It looks like AT&T isn't the only company refuting some kind of shady business, and while it may be Apple getting the majority of the news, Google had to refute some claims of denying a Skype application today too. It looks like an article published this morning in The USA Today targeted Google for doing the same thing Apple did to Google Voice, but with a full-featured Skype application. Apparently, as USA Today claimed, Google trimmed down the Skype application to be a "watered-down version of the original that routes calls over traditional phone networks." So now it's Google's turn to chase away the nay-sayers.
Andy Rubin decidedly disagreed with the <em>USA Today</em> article, and he decided to lay out out for everyone over at Google's Public Policy Blog. Firstly, he wanted to mention that the "lite" title was only included due to the limitations of the Android Operating System at the time. He went on to say that while the first iterations of Android were not robust enough to take on VoIP applications, it certainly is now, and future upgrades of the OS will only provide wider development tools for the services. Developers are currently able to develop and upload VoIP services. Rubin drilled in the fact that Google did not deny Skype, or any other VoIP services from the Android OS, or the Android Market, and at this point no developer has created a full-featured VoIP product, including Skype. Rubin is actually looking forwar to the day when VoIP can be accessed on any handset on any carrier.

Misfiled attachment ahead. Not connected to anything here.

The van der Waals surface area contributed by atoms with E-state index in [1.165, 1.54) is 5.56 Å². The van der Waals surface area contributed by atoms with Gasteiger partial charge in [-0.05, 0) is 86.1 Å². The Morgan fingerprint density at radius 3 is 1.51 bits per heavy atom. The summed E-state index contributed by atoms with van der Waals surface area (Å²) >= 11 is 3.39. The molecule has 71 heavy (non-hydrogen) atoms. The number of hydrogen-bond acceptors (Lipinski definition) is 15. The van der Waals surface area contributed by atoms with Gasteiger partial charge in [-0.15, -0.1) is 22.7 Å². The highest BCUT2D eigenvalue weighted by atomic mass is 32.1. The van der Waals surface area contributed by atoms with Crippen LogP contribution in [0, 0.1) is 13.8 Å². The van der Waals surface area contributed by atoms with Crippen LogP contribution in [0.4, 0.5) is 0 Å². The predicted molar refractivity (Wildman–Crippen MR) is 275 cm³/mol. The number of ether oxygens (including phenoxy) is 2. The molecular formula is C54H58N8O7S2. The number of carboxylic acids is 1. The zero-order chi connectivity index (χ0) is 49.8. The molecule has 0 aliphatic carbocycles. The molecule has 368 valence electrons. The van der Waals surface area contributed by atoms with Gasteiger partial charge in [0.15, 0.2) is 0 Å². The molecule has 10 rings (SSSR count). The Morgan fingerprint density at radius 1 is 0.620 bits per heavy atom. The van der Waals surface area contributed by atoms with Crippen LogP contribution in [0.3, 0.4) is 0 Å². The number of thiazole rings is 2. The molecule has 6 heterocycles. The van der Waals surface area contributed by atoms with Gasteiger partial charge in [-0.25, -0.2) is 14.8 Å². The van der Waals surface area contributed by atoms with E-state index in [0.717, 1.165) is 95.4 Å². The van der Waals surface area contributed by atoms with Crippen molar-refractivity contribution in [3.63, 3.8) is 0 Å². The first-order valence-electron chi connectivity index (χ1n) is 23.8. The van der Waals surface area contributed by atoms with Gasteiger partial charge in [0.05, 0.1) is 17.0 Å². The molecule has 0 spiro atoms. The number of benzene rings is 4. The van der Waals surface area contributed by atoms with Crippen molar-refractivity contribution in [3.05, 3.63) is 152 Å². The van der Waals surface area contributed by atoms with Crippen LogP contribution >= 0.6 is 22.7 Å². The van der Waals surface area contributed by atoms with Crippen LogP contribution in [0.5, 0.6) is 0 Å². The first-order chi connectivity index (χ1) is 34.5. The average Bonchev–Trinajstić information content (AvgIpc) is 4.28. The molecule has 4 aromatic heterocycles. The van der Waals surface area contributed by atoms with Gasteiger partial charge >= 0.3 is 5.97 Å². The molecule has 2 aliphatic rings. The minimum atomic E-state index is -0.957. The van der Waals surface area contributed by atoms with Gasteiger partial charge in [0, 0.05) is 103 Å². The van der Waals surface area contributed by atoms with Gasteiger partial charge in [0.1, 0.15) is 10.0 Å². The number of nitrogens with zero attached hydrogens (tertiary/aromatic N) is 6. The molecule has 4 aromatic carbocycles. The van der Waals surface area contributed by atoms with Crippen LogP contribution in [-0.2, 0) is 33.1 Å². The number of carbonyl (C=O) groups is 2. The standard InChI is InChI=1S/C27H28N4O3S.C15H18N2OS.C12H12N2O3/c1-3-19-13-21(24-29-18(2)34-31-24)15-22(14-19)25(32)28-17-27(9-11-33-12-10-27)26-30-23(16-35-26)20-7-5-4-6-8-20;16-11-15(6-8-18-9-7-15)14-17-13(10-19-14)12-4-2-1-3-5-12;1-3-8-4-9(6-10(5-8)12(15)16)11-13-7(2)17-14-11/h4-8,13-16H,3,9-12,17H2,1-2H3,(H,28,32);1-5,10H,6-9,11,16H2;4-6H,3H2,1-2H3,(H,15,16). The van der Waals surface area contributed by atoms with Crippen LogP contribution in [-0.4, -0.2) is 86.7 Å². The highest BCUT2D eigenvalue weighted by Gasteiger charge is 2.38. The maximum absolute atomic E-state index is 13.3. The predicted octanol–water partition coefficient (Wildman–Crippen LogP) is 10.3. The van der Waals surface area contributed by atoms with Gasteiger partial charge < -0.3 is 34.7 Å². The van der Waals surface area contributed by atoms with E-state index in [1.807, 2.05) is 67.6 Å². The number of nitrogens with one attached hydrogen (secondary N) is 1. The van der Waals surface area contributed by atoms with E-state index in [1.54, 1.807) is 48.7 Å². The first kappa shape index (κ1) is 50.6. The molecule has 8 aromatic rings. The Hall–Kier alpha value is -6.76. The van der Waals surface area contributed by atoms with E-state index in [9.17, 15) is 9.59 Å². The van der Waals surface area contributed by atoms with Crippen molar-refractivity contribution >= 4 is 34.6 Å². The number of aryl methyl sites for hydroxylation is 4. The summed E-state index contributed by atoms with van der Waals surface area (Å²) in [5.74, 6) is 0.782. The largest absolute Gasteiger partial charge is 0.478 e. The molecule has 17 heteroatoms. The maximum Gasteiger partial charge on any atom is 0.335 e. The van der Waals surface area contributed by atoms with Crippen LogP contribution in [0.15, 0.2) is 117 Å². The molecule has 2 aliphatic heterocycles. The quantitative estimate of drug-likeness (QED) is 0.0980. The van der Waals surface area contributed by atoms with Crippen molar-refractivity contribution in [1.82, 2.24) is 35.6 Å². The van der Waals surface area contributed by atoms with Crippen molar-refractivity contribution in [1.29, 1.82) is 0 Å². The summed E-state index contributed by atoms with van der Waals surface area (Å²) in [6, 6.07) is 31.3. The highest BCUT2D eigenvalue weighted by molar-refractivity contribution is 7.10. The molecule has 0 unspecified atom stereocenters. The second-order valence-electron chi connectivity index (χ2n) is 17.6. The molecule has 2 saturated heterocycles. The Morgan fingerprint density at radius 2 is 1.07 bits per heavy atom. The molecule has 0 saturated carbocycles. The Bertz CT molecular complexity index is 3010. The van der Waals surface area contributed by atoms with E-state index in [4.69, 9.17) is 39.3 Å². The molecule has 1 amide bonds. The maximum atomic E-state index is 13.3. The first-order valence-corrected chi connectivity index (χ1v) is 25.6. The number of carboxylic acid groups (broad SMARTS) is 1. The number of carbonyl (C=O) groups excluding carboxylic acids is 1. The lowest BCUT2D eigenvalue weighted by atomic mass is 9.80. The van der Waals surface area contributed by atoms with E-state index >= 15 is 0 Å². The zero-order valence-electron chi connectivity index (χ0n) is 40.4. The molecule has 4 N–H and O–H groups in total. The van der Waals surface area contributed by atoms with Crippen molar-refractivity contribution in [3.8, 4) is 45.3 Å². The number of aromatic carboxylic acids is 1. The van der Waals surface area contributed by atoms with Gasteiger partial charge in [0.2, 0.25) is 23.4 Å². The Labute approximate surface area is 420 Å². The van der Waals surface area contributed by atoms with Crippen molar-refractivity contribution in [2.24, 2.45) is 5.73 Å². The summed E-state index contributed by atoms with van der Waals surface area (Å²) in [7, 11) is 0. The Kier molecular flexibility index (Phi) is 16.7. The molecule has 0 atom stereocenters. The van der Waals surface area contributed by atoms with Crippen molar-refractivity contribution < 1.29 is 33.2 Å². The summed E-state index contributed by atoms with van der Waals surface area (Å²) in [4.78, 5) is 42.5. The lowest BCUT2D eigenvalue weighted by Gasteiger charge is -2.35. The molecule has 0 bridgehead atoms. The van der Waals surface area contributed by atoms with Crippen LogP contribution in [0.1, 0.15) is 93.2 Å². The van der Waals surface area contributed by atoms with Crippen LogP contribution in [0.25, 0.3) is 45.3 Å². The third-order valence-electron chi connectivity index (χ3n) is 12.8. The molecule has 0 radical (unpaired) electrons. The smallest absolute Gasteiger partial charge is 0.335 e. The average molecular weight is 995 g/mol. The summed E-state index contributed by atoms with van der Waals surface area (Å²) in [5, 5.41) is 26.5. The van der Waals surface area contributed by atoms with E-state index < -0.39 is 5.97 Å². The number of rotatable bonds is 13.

So, while Apple is notorious for denying applications (do they have an app for denying apps?), it looks like Google is trying to do everything they can to make sure every application makes it to their Android Market. So, is that a good thing or a bad thing? Do you prefer closed walls and strict rules? Or would you rather have the possibility to have everything and anything?